Parler Vs. Twitter Battle: Facts from our data

The rise (and fall) of Parler

Parler seemed to come out of nowhere. Parler was founded in 2018, but prior to November 2020, most people didn’t know what Parler was. According to Google Trends, it hit peak popularity the week of the 2020 election. 

After the events of January 6th, the site was taken down because of its association with hate speech, and was offline for over a month until they found a new host mid-February of this year.

But the out-of-the-blue rise of a social media site isn’t all that new. TikTok, Snapchat, Instagram, even going all the way back to Vine—they all steadily gained steam until seemingly “overnight” everyone knew about it. We often don’t take notice of these platforms until they hit the news for one reason or another.

Parler Vs Twitter

The “Parler Vs Twitter battle” began in June of 2020. Parler started positioning itself as a Twitter alternative during a “#Twexit Campaign” where users concerned that their free speech was impacted by Twitter’s terms of use moved to Parler. 

This is what that Twitter exit looked like on DNSFilter’s network. Twitter is the green line, and Parler isn’t even easily visible on this graph. That orange line is the amount of Twitter domains blocked on our network:

And while Twitter DNS traffic didn’t seem to be impacted by users leaving for Parler, and despite Parler not being visible in this graph, we did start to see visits to Parler slowly, and steadily rise between June and September.

Parler spikes in popularity

On June 1, 2020, there were only a few hundred visits to Parler on our DNS network. By September, there were 2,000 visits across our network. Then, in the week after the election, the usage spiked likely due to the massive attention Parler received. Tens of thousands of visits to Parler were occurring on our network over a sustained period of time.

This supports what we saw on Google Trends: Parler’s search presence peaked the week of the election. But traffic to Parler didn’t stop after the election. Interestingly on our network, Parler was essentially unblocked by our users.

After the events of January 6th on the capitol is when Parler reached its peak on our network. And only after Parler’s disappearance and “come back” in February did we start to notice our users blocking Parler.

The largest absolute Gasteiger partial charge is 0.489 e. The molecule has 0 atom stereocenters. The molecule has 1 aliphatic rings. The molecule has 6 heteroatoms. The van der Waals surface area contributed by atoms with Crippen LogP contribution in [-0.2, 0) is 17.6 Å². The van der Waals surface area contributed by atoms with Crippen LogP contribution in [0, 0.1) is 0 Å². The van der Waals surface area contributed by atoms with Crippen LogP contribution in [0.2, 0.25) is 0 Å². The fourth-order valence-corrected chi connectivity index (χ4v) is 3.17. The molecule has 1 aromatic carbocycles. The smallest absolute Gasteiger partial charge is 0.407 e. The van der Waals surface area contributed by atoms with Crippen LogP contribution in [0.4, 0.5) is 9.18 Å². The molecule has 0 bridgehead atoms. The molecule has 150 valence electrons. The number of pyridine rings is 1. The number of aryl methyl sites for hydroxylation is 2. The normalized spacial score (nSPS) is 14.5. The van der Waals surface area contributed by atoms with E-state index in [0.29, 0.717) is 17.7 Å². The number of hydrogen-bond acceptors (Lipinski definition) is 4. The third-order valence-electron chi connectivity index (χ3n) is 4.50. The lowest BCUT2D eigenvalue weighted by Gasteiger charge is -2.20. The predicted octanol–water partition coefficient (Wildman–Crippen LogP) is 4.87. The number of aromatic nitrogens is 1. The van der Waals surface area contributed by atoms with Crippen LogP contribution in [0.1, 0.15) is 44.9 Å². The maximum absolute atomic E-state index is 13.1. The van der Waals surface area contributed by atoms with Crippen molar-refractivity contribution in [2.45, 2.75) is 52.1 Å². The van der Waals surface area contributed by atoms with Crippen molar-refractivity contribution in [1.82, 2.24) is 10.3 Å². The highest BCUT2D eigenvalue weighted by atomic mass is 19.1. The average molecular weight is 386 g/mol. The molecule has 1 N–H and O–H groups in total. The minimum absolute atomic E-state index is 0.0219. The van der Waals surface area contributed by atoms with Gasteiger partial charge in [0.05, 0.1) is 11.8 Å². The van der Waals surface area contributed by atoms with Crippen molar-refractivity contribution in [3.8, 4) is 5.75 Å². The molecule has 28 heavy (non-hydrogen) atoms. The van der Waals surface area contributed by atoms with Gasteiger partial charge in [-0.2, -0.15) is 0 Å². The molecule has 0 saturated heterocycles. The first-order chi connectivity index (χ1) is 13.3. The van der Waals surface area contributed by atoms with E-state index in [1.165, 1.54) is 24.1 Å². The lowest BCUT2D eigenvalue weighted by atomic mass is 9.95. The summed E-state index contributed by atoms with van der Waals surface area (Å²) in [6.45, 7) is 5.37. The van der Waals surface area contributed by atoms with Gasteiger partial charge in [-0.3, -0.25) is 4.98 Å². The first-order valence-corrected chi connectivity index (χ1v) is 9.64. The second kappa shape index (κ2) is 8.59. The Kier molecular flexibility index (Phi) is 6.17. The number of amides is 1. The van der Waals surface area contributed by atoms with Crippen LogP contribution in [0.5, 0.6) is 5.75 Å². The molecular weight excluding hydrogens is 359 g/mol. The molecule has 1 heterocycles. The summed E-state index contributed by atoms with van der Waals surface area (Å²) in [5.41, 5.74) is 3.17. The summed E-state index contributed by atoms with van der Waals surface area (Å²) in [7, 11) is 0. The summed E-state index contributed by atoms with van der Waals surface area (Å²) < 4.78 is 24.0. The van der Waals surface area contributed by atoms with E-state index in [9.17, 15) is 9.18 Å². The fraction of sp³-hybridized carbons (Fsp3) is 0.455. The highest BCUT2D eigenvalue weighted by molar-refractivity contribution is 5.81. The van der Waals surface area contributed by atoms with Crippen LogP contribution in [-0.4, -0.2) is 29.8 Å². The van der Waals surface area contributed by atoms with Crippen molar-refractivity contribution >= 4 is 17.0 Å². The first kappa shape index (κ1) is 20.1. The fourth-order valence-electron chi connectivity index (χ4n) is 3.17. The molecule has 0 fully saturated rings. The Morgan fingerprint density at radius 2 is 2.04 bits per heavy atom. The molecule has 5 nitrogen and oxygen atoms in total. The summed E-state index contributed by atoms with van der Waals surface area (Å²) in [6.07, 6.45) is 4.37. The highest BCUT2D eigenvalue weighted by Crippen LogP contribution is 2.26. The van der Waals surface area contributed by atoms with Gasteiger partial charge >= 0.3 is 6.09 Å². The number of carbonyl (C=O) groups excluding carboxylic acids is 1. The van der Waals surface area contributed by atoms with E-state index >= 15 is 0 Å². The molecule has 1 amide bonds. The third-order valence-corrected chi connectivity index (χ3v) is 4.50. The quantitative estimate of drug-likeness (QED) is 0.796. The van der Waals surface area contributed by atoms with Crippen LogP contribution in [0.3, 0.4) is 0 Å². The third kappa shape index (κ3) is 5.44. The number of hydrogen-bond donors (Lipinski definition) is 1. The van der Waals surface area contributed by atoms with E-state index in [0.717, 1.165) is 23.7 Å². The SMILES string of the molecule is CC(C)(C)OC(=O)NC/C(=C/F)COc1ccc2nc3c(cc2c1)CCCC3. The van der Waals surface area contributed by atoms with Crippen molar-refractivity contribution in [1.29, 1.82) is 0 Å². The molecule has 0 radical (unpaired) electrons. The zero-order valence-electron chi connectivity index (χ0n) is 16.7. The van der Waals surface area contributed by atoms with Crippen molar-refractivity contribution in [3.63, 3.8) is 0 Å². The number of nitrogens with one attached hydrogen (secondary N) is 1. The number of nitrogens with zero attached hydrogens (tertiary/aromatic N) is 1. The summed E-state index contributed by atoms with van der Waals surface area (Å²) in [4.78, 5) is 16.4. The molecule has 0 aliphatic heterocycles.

This might indicate that companies in general are hesitant to block social media. Across our network, we block an average of 4% of all of the social sites users attempt to access. But an even lower percentage of Parler site visits on our network are blocked—under 1%.

It makes sense that companies might go out of their way to add known social media sites like Facebook, Twitter, Instagram, and TikTok to their block lists as opposed to using our “social networking” category. It seems to us that IT administrators only started adding Parler to their social media block lists after the app made headlines in January of this year.

Since Parler's resurfacing, its traffic is a quarter of what it was when we compare it to the timeframe between the election and January 6th. But despite “low” traffic, the platform is back. 

And though it’s not on the level of Twitter, and never has been, it’s still popular enough to sustain a few thousand daily visits on our network. Its association with controversial speech has definitely driven many users away from the platform, but it’s still being actively used. It hasn’t gone away, and it might be something for network admins to keep an eye on, as well as other emerging social media and forum sites like Clubhouse, Triller, or Bucket.

What can we learn from this?

Just a reminder that our network is primarily made up of businesses. So these trends we’re talking about aren’t trends occurring on home networks. These are visible trends occurring on company networks all over the world. We service roughly 14,000 companies in both rural and urban locations. Everything from 1-person companies to Fortune 500 organizations. Because of this, our DNS network is well-positioned to give us insight that can be extrapolated to the larger picture.

What happens outside the walls of your office (or your company’s Slack channel) has an impact on your employees, even if it never comes up in casual conversation. Employees use corporate devices to access news sites, social media, and in some cases sites that you don’t want them to access.

Looking back at our DNS network traffic over the past year, we’ve realized that it can act as a crystal ball. Your network data is representative of a whole. You can see major trends happening both locally and globally. And the relatively slow increase in popularity of certain social networks isn’t as much of a surprise when you can see where your users are going.

With DNSFilter, you can start uncovering your own unique insights based on your company’s network traffic as well as implement DNS protection to secure your DNS network.

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